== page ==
Global Fish Population Barely Treading Water

Managing fish stocks represents a unique challenge: It combines the difficulties posed by sustainable agriculture and wildlife conservation in a single knotty problem. Harvesting and protection compete for priority, and the loser is usually conservation, evidenced by the fact that a quarter of the world's fish stocks are presently over-exploited. Given the crisis state of the world's oceans and fisheries, it is imperative that we create a network of marine reserves to bolster ailing fish stocks and shore up the livelihoods of struggling fishermen.

Although regulatory mechanisms, such as the Magnuson-Stevens Act, have combated collapse in some species, populations are still alarmingly depleted. Recent reports of fish recovery are tainted by shifting baseline syndrome, where managers measure populations against recent levels instead of historic levels. History provides accounts of the abundance of cod when settlers first arrived in New England and how lobsters were so plentiful in the 1700s they were fed to prisoners (the convicts eventually got so fed up with lobster that they revolted). There may be more fish now than there were in 1990, but present-day populations are still abysmal when compared to those of 1790.

The difficulty, then, is moving in the direction of historic levels while accepting the reality that fishing must continue. Marine reserves help solve this problem.

A marine reserve is an area in which no fishing can occur. Reserves differ from Marine Protected Areas (MPA), which afford some security, but are also open to extraction in many cases. While 34 percent of American waters have MPA status, less than 1 percent are marine reserves. As a result, fishing is occurring in many nominal parks, the maritime equivalent of shooting bison in Yellowstone.

When properly administrated, reserves dramatically enhance fish populations and marine ecosystems. In a meta-study conducted in 2003, biologist Benjamin Halpern found that “on average, creating a reserve appears to double density, nearly triple biomass, and raises organism size and diversity by 20-30 percent relative to the values for unprotected areas.” Not only are overfished species helped, but other species also experience indirect positive effects.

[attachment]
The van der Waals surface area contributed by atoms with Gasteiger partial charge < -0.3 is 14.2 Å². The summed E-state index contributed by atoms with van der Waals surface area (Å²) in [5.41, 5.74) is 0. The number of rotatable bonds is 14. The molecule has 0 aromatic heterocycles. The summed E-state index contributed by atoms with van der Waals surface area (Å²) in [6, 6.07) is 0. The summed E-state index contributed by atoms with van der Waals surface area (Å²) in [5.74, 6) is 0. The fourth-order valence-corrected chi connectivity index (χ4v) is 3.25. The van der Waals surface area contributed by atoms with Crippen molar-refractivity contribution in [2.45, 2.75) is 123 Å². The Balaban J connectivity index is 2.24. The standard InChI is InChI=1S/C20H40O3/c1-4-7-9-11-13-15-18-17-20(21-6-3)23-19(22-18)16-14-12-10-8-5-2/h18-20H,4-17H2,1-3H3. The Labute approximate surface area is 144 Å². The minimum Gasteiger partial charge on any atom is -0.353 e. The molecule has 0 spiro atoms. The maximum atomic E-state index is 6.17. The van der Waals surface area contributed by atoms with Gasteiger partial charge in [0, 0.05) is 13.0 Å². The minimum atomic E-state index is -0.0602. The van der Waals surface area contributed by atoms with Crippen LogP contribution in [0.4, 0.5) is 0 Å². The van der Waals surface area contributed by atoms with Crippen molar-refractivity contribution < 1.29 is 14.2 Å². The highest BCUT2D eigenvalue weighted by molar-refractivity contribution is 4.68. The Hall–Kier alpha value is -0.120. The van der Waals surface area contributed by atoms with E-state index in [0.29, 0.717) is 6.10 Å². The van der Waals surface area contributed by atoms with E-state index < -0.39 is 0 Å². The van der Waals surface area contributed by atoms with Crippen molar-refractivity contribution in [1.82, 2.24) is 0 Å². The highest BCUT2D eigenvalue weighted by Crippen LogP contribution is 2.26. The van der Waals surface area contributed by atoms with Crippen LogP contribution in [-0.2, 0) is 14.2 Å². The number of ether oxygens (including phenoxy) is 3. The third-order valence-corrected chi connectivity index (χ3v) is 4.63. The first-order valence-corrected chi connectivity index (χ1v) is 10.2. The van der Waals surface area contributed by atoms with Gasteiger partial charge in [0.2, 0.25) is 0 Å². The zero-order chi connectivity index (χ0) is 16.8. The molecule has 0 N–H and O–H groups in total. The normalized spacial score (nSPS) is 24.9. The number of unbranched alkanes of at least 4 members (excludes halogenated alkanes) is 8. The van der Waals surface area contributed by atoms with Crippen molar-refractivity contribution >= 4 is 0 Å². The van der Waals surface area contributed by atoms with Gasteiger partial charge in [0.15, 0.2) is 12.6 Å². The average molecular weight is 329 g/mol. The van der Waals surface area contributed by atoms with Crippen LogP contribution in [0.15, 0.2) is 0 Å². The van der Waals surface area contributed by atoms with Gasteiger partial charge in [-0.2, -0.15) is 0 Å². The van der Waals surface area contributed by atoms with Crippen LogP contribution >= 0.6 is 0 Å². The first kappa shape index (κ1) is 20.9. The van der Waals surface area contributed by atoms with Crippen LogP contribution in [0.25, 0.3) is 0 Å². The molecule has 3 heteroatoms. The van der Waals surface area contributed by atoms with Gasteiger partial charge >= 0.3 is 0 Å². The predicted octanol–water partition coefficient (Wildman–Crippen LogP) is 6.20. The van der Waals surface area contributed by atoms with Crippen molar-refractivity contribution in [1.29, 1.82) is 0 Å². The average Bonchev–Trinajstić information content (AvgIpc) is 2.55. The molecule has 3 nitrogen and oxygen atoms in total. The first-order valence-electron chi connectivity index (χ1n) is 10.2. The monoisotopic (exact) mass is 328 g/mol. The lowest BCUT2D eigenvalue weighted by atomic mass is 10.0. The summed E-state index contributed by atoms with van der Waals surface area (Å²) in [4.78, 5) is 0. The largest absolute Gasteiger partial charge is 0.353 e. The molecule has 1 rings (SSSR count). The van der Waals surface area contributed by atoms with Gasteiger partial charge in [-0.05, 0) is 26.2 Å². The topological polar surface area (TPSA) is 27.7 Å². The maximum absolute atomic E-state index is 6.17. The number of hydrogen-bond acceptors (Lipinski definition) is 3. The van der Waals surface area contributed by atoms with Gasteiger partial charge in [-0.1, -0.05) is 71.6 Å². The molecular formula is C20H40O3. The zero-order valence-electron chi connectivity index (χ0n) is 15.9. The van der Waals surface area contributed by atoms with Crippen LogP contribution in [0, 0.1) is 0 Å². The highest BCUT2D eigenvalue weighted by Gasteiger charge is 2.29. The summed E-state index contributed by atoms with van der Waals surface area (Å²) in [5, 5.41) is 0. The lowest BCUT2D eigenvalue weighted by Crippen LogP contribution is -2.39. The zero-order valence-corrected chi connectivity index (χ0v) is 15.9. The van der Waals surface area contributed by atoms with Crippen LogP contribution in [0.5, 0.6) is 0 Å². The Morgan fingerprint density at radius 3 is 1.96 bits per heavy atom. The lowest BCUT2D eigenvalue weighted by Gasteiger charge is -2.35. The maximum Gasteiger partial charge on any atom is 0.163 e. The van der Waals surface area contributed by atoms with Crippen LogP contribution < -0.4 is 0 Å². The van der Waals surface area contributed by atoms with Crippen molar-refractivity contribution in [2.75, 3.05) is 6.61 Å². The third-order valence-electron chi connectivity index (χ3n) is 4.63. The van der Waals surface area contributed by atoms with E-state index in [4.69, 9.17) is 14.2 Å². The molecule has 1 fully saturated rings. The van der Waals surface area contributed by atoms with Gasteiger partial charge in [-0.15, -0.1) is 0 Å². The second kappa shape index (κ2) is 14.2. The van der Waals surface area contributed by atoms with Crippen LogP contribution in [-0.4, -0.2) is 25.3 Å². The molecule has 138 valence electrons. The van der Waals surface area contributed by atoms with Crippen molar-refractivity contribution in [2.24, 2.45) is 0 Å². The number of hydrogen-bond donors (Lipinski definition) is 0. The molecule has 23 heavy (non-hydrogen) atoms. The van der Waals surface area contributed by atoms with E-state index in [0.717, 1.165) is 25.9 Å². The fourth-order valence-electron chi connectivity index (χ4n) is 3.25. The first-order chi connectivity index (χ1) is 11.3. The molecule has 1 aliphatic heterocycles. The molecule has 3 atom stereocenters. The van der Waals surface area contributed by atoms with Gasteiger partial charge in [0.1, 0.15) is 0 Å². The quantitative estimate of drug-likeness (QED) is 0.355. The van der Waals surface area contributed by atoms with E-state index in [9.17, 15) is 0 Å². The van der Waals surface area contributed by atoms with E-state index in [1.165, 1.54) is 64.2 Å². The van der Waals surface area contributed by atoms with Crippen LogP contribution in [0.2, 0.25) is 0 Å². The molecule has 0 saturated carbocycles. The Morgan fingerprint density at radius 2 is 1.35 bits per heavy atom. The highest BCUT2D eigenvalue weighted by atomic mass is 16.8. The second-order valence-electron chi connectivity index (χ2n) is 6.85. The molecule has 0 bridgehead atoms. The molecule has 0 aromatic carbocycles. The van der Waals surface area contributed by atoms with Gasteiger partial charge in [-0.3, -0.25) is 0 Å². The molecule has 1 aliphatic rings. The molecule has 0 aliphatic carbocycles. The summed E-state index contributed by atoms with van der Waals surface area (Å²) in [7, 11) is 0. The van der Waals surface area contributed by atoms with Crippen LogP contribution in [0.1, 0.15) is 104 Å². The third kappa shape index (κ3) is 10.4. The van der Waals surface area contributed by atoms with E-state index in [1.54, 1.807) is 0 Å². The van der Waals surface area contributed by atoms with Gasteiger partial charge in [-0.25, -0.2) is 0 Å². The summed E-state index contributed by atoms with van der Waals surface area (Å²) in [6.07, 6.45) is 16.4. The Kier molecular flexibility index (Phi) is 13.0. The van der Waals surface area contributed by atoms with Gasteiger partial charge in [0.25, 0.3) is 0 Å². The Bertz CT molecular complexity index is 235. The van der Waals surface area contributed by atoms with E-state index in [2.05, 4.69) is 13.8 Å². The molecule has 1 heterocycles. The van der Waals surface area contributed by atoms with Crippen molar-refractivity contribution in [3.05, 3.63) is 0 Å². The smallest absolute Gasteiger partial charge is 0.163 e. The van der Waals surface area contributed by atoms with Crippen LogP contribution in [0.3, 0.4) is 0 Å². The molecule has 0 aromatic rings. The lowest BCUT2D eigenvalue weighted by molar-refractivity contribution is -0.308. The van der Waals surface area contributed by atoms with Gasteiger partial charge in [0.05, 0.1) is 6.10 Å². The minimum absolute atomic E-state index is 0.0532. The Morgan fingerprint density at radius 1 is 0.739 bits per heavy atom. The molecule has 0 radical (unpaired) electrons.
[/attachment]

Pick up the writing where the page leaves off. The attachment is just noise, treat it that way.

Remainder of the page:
Still, fishermen generally oppose reserves on the grounds that no-extraction zones steal valuable fishing territory. However, their opposition is ironic because marine reserves can actually improve fishermen's catches: Abundant fish populations within the reserve tend to migrate into the surrounding waters, where they can be caught. Marine reserves confer other economic benefits as well. For example, New Zealand's Poor Knights Island reserve has provided substantial revenue via scuba diving tourism.

Biologists agree that 40 percent of the world's oceans must be off-limits to fishing to ensure stock recovery; no mean feat considering that scarcely more than 1 percent is presently protected. Although the U.S. has no shortage of reserves and MPAs, most of them span inadequate territory. For example, California's much-heralded Channel Islands Marine Sanctuary only protects 241 square nautical miles. The effectiveness of a marine reserve, not surprisingly, increases with its size; reserves the size of the Channel Islands may produce local benefits, but they fail to help the ocean at large. 

Creating marine reserves is a certain policy prescription for a pressing issue, and President Barack Obama ought to manage it; after all, even President George W. Bush designated 140,000 square miles for protection in Hawaii. If Obama wants to positively affect marine conservation and rehabilitate his own ailing environmental image, he can start by founding new reserves in the Gulf of Mexico, whose sea life was hammered by overfishing long before the Deepwater Horizon went up in flames. A large Gulf reserve would regenerate the region's decimated fish stocks and, in the longer run, solidify the now-tenuous livelihoods of the Gulf's fishermen and shrimpers. No marine habitat or group of fishermen is more in need of the cure that a reserve would provide.

Photo Credit: Wikimedia Commons

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